element, for example, a bacterial plasmid. The DNA can then be propagated in a foreign host cell. This has been around since the 1970s, and it has become a wekk-known practice in molecular biology labs today. Scientists studying a particular gene often use bacterial plasmids to generate multiple copies of the same gene. Plasmids are self-replicating extra-chromosomal circular DNA molecules. Plasmids and other types of cloning vectors were used by Human Genome Project researchers to copy genes and other pieces of chromosomes to generate identical material for further studies. To "clone a gene," a DNA fragment containing the gene is isolated from chromosomal DNA using restriction enzymes and then united with a plasmid that has been cut with the same restriction enzymes. When the fragment of chromosomal DNA is joined with its cloning vector in the lab, it is called a recombinant DNA molecule. The recombinant DNA can then be reproduced along with the host cell DNA. Plasmids can carry up to 20,000 bp of foreign DNA. Other than plasmids, other cloning vectors include: viruses, bacteria artificial chromosomes (BACs), and yeast artificial chromosomes (YACs). Cosmids are an artificially constructed cloning vector that carry up to 45 kb of foreign DNA. BACs utilizes the naturally occurring F-factor plasmid found in E. coli to carry 100- to 300-kb DNA inserts. A YAC is a functional chromosome obtained from yeast that can carry up to 1 MB of foreign DNA. Bacteria is most often used as host cells for recombinant DNA molecules, however, yeast and mammalian cells are used as well. Reproductive Cloning Dolly, or any other animal created using nuclear transfer technology is not actually an identical clone. Only the clone's chromosomal or nuclear DNA is the same. Some of the clone's genetic materials come from the mitochondria in the cytoplasm of the enucleated egg. Mitochondria, which are organelles that serve as power houses to the cell, contain their own small segments of DNA. Mitochondrial DNA is believed to play an important role in the aging process. How can cloning technologies be used? Recombinant DNA technology is important when learning about other related technologies, such as: gene therapy, genetic engineering of organisms, and sequencing genomes. Gene therapy can be used to treat specific genetic conditions by introducing virus vectors that carry correct copies of faulty genes into the cells of an organism. Genes from different organisms that improve taste and nutritional value or provide resistance to certain types of disease can be used to genetically engineer food crops. Reproductive cloning could also be used to re-
populate endangered animals or animals that are difficult to breed. In 2001, the first cloned endangered animal was born, a wild ox called Gaur. Gaur died from an infection about 48 hours after birth. In 2001, scientists in Italy reported the successful cloning of a healthy baby mouflon, an endangered sheep. .Other endangered species that are potential candidates for cloning include the African bongo antelope, the Sumatran tiger, and the giant panda. Cloning extinct animals is a much greater challenge because the egg and the surrogate needed to create the cloned embryo would be of a species different from the clone. Therapeutic cloning technology may be used in humans to produce whole organs from single cells or to produce healthy cells that will replace the damaged cells in degenerative diseases. Much work still needs to be done before therapeutic cloning can become a realistic option for treatment. What are the risks of cloning? -Reproductive cloning is expensive and highly inefficient.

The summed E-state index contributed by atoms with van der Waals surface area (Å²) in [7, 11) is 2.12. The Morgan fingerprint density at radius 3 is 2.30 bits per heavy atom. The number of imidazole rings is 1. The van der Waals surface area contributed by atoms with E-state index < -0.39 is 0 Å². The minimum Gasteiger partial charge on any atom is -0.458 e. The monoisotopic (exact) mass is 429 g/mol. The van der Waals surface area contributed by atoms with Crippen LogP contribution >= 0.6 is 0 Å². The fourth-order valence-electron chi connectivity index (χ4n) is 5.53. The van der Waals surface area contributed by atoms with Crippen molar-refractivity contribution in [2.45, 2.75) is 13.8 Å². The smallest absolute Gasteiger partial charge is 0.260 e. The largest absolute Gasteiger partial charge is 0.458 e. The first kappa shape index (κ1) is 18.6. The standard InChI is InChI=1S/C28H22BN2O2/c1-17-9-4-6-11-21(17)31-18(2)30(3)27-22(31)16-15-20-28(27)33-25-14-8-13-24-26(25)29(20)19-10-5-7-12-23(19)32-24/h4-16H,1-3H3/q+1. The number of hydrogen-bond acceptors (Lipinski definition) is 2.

-More than 90% of cloning attempts fail to produce viable offspring.
- More than 100 nuclear transfer procedures would be required to produce one clone.
-Cloned animals tend to have more compromised immune function and higher rates of infection, tumor growth, and other disorders.
- Many cloned animals have not lived long enough to generate good data about how clones age.
-Appearing healthy at a young age unfortunately is not a good indicator of long-term survival. -
Clones tend to die mysteriously.
(Australia's first cloned sheep appeared perfectly healthy on the day she died. The results of her autopsy failed to determine a cause of death) In 2002, researchers at the Whitehead Institute for Biomedical Research in Cambridge, Massachusetts, reported that the genomes of cloned mice are compromised. In analyzing more than 10 000 liver and placenta cells of cloned mice, they discovered that about 4% of genes function abnormally. The abnormalities do not arise from mutations in the genes but from changes in the normal activation or expression of certain genes. Problems also may result from programming errors in the genetic material from a donor cell. When an embryo is created from the union of a sperm and an egg, the embryo receives copies of most genes from both parents. A process called "imprinting" chemically marks the DNA from the mother and father so that only one copy of a gene (either the maternal or paternal gene) is turned on. Defects in the genetic imprint of DNA from a single donor cell may lead to some of the developmental abnormalities of cloned embryos. http://en.wikipedia.org/wiki/Cloning

http://learn.genetics.utah.edu/content/tech/cloning/whatiscloning/

http://www.invitrogen.com/site/us/en/home/References/an-introduction-to-cloning-a-researchers-guide-to-cloning-dna.html Bibliography: Recombinant DNA Technology or DNA Cloning Reproductive cloning is a technology used to create an animal that has the same nuclear DNA as another preexisting animal. Dolly was created by reproductive cloning technology. In a process called, somatic cell nuclear transfer (SCNT), scientists transfered genetic material from the nucleus of a donor adult cell to an egg's nucleus, and thus its genetic material, had been removed. The reconstructed egg containing the DNA from a donor cell must be treated with chemicals or electric current in order to stimulate cell division. Once the cloned embryo reaches a suitable stage, it's transferred to the uterus where it continues to develop until birth. (Diagram)